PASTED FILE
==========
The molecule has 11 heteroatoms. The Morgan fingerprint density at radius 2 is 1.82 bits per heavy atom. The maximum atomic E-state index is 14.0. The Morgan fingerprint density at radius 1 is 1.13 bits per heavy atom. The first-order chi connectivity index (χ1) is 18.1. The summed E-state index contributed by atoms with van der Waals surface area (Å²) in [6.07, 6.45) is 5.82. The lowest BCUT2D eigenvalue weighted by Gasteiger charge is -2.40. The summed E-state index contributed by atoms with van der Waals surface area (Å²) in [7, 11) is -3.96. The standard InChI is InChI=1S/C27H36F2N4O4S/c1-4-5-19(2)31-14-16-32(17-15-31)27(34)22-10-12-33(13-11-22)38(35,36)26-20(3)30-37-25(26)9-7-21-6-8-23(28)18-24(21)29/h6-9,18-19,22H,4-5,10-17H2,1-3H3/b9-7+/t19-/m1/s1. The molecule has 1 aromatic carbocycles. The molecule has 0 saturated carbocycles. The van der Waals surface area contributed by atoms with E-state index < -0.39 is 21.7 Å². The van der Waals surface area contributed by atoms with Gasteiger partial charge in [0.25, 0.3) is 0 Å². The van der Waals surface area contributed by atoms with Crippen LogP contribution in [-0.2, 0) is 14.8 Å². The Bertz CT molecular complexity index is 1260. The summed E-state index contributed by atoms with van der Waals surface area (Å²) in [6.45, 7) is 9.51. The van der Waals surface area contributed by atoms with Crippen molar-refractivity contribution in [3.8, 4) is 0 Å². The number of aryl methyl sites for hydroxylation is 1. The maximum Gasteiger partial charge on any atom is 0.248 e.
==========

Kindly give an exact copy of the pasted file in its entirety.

The molecule has 11 heteroatoms. The Morgan fingerprint density at radius 2 is 1.82 bits per heavy atom. The maximum atomic E-state index is 14.0. The Morgan fingerprint density at radius 1 is 1.13 bits per heavy atom. The first-order chi connectivity index (χ1) is 18.1. The summed E-state index contributed by atoms with van der Waals surface area (Å²) in [6.07, 6.45) is 5.82. The lowest BCUT2D eigenvalue weighted by Gasteiger charge is -2.40. The summed E-state index contributed by atoms with van der Waals surface area (Å²) in [7, 11) is -3.96. The standard InChI is InChI=1S/C27H36F2N4O4S/c1-4-5-19(2)31-14-16-32(17-15-31)27(34)22-10-12-33(13-11-22)38(35,36)26-20(3)30-37-25(26)9-7-21-6-8-23(28)18-24(21)29/h6-9,18-19,22H,4-5,10-17H2,1-3H3/b9-7+/t19-/m1/s1. The molecule has 1 aromatic carbocycles. The molecule has 0 saturated carbocycles. The van der Waals surface area contributed by atoms with E-state index < -0.39 is 21.7 Å². The van der Waals surface area contributed by atoms with Gasteiger partial charge in [0.25, 0.3) is 0 Å². The van der Waals surface area contributed by atoms with Crippen LogP contribution in [-0.2, 0) is 14.8 Å². The Bertz CT molecular complexity index is 1260. The summed E-state index contributed by atoms with van der Waals surface area (Å²) in [6.45, 7) is 9.51. The van der Waals surface area contributed by atoms with Crippen molar-refractivity contribution in [3.8, 4) is 0 Å². The number of aryl methyl sites for hydroxylation is 1. The maximum Gasteiger partial charge on any atom is 0.248 e.